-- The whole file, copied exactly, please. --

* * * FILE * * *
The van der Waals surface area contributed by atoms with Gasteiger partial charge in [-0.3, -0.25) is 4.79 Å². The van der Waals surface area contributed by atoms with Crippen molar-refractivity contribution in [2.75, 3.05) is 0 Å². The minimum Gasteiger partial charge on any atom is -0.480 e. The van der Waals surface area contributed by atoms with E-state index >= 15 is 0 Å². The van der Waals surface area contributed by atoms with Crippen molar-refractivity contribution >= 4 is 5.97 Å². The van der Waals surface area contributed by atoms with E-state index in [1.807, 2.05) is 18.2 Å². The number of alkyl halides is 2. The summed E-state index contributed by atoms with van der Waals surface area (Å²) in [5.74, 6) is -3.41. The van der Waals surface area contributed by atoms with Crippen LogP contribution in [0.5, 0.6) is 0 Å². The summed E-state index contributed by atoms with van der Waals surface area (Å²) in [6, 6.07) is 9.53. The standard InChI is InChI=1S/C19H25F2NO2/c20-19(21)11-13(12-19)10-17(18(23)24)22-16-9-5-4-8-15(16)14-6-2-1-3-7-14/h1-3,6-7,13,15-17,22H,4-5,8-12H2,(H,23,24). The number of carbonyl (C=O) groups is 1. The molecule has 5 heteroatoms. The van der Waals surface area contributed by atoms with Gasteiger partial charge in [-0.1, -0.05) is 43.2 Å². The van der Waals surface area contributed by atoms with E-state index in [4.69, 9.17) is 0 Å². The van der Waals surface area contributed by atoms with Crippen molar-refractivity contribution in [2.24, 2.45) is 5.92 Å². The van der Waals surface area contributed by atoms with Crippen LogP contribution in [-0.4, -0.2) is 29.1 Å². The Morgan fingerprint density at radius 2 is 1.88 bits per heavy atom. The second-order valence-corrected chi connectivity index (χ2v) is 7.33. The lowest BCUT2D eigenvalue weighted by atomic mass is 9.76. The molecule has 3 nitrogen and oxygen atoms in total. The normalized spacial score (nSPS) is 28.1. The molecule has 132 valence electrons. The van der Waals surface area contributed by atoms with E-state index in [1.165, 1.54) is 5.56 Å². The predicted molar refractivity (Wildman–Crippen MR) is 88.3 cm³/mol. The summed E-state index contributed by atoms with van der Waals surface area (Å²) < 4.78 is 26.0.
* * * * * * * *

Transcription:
The van der Waals surface area contributed by atoms with Gasteiger partial charge in [-0.3, -0.25) is 4.79 Å². The van der Waals surface area contributed by atoms with Crippen molar-refractivity contribution in [2.75, 3.05) is 0 Å². The minimum Gasteiger partial charge on any atom is -0.480 e. The van der Waals surface area contributed by atoms with E-state index >= 15 is 0 Å². The van der Waals surface area contributed by atoms with Crippen molar-refractivity contribution >= 4 is 5.97 Å². The van der Waals surface area contributed by atoms with E-state index in [1.807, 2.05) is 18.2 Å². The number of alkyl halides is 2. The summed E-state index contributed by atoms with van der Waals surface area (Å²) in [5.74, 6) is -3.41. The van der Waals surface area contributed by atoms with Crippen LogP contribution in [0.5, 0.6) is 0 Å². The summed E-state index contributed by atoms with van der Waals surface area (Å²) in [6, 6.07) is 9.53. The standard InChI is InChI=1S/C19H25F2NO2/c20-19(21)11-13(12-19)10-17(18(23)24)22-16-9-5-4-8-15(16)14-6-2-1-3-7-14/h1-3,6-7,13,15-17,22H,4-5,8-12H2,(H,23,24). The number of carbonyl (C=O) groups is 1. The molecule has 5 heteroatoms. The van der Waals surface area contributed by atoms with Gasteiger partial charge in [-0.1, -0.05) is 43.2 Å². The van der Waals surface area contributed by atoms with E-state index in [4.69, 9.17) is 0 Å². The van der Waals surface area contributed by atoms with Crippen molar-refractivity contribution in [2.24, 2.45) is 5.92 Å². The van der Waals surface area contributed by atoms with Crippen LogP contribution in [-0.4, -0.2) is 29.1 Å². The Morgan fingerprint density at radius 2 is 1.88 bits per heavy atom. The second-order valence-corrected chi connectivity index (χ2v) is 7.33. The lowest BCUT2D eigenvalue weighted by atomic mass is 9.76. The molecule has 3 nitrogen and oxygen atoms in total. The normalized spacial score (nSPS) is 28.1. The molecule has 132 valence electrons. The van der Waals surface area contributed by atoms with E-state index in [1.165, 1.54) is 5.56 Å². The predicted molar refractivity (Wildman–Crippen MR) is 88.3 cm³/mol. The summed E-state index contributed by atoms with van der Waals surface area (Å²) < 4.78 is 26.0.